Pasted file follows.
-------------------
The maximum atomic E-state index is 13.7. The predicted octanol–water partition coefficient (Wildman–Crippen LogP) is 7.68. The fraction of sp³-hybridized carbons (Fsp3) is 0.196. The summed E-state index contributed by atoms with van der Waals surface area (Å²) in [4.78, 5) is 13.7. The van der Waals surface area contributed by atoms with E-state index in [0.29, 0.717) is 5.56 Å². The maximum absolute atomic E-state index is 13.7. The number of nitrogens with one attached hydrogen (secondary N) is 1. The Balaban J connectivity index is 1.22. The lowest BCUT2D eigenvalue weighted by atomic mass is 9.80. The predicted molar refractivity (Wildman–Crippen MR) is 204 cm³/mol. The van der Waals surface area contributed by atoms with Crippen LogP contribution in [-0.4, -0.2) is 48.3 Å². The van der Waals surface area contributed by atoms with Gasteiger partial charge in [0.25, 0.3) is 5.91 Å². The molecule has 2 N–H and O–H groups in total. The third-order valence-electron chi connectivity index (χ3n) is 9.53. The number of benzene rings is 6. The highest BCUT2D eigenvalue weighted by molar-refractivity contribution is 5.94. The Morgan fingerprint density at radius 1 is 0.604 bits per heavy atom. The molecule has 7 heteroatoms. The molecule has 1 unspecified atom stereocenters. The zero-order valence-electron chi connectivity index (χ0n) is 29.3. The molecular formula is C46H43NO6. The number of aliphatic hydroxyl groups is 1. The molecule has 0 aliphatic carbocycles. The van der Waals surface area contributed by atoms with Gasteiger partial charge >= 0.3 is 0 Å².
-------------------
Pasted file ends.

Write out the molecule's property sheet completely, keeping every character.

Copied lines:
The maximum atomic E-state index is 13.7. The predicted octanol–water partition coefficient (Wildman–Crippen LogP) is 7.68. The fraction of sp³-hybridized carbons (Fsp3) is 0.196. The summed E-state index contributed by atoms with van der Waals surface area (Å²) in [4.78, 5) is 13.7. The van der Waals surface area contributed by atoms with E-state index in [0.29, 0.717) is 5.56 Å². The maximum absolute atomic E-state index is 13.7. The number of nitrogens with one attached hydrogen (secondary N) is 1. The Balaban J connectivity index is 1.22. The lowest BCUT2D eigenvalue weighted by atomic mass is 9.80. The predicted molar refractivity (Wildman–Crippen MR) is 204 cm³/mol. The van der Waals surface area contributed by atoms with Crippen LogP contribution in [-0.4, -0.2) is 48.3 Å². The van der Waals surface area contributed by atoms with Gasteiger partial charge in [0.25, 0.3) is 5.91 Å². The molecule has 2 N–H and O–H groups in total. The third-order valence-electron chi connectivity index (χ3n) is 9.53. The number of benzene rings is 6. The highest BCUT2D eigenvalue weighted by molar-refractivity contribution is 5.94. The Morgan fingerprint density at radius 1 is 0.604 bits per heavy atom. The molecule has 7 heteroatoms. The molecule has 1 unspecified atom stereocenters. The zero-order valence-electron chi connectivity index (χ0n) is 29.3. The molecular formula is C46H43NO6. The number of aliphatic hydroxyl groups is 1. The molecule has 0 aliphatic carbocycles. The van der Waals surface area contributed by atoms with Gasteiger partial charge >= 0.3 is 0 Å².